Making death easier -- on the survivors

No one wants to deal with filling out insurance claim forms, filing for survivor benefits from the Social Security Administration, or the other necessary paperwork when a relative dies. That's what lawyers are for.

But what if you can't find the insurance policy or various investment accounts that your dad never told you about? Or maybe he did, but you don't know where they are?

Enter, a Web site that went live earlier this week that acts as a centralized database where people can put their preparations into place so that their designated beneficiaries can find the policies to make claims and get the insurance money, among other things.
Family members are notified from a week to a month after their relative dies that they used WeRemember, and are mailed any instructions that the deceased wanted them to have.

The free service stores information about the location of insurance policies and financial documents in a secure online site that the user sets up before their death. No online passwords to financial institutions, for example, or Social Security numbers or insurance policy account numbers or amounts are required, although they're optional. The beneficiary's name and telephone number are required.

WeRemember was started by Joe Palmer and Tej Shah after they found while working in the life insurance business that relatives too often couldn't inherit a family member's wealth or carry out their wishes because they didn't know where the important documents were.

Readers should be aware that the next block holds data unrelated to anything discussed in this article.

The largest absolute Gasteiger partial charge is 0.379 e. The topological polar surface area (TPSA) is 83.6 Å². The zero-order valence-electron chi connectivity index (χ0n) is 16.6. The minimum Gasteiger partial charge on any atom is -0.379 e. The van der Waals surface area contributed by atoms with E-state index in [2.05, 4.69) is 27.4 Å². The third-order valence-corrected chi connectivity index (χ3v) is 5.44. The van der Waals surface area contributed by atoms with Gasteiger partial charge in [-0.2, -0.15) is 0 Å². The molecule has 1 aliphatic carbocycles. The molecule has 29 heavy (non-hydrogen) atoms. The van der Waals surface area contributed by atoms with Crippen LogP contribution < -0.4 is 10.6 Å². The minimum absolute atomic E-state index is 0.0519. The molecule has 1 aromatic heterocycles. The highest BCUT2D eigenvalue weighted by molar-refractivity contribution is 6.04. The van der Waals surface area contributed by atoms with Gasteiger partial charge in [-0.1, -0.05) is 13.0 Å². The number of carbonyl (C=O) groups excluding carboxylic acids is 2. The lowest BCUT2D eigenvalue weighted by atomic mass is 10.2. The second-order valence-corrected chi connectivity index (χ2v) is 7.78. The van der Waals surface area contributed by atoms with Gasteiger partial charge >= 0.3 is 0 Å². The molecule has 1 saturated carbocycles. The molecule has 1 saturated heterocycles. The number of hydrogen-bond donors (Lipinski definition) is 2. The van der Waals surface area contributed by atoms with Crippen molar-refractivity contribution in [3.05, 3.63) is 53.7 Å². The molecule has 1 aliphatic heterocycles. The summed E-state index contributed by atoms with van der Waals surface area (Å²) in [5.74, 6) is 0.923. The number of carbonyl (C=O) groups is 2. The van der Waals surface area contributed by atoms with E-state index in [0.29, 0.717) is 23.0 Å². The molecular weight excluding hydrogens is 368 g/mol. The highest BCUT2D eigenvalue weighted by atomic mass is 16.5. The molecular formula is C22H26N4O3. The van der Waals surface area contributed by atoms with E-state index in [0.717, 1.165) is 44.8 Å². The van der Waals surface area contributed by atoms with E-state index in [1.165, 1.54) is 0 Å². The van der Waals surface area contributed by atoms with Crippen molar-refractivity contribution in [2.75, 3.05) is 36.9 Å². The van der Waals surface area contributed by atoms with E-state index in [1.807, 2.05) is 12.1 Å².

Billions of dollars worth of insurance policies go unclaimed each year, mainly because beneficiaries don't know they exist, Palmer said in a telephone interview. Insurance companies don't actively seek out beneficiaries, but assume that the insured stopped making payments, he said.

Palmer's father is a lawyer and he often told his son that in executing a will, he often relied on family members to contact him, or he would read the obituaries in the newspaper.

"In the U.S., it's kind of taboo. People don't talk about death," Palmer said from his office in Chicago.

Some people have multiple life insurance policies, and relying on someone to remember all of them is a risk, he said.

"It's something people don't speak about, because it's never a good time to speak about your death," he said.

The site's notification system works pretty simply. After getting a deceased member's name from the weekly updates from the Social Security Administration's death index, the death is also verified with other public and government databases. WeRemember workers also verify the death by calling a third person verifier -- someone the member stipulated would be called to verify their death. It's "somebody who wouldn't be shocked" by the death, Palmer said.

A WeRemember employee will next call the designated relatives, telling them about the service that their dead family member provided. An automated call will never be made, and the information won't be revealed before the person has died, Palmer stressed. The family won't find out first from WeRemember that a loved one died, he said.

For $29.95, members can have insurance claim forms and any other documentation that survivors will need mailed to the beneficiaries. Financial service referrals are also made on the site, giving it another way to make money.

Saving time and possibly money from the heartache of having to search for important documents after a loved one has died may be the best gift to leave someone.

Aaron Crowe is an unemployed journalist in the San Francisco Bay Area. Read about his job search at
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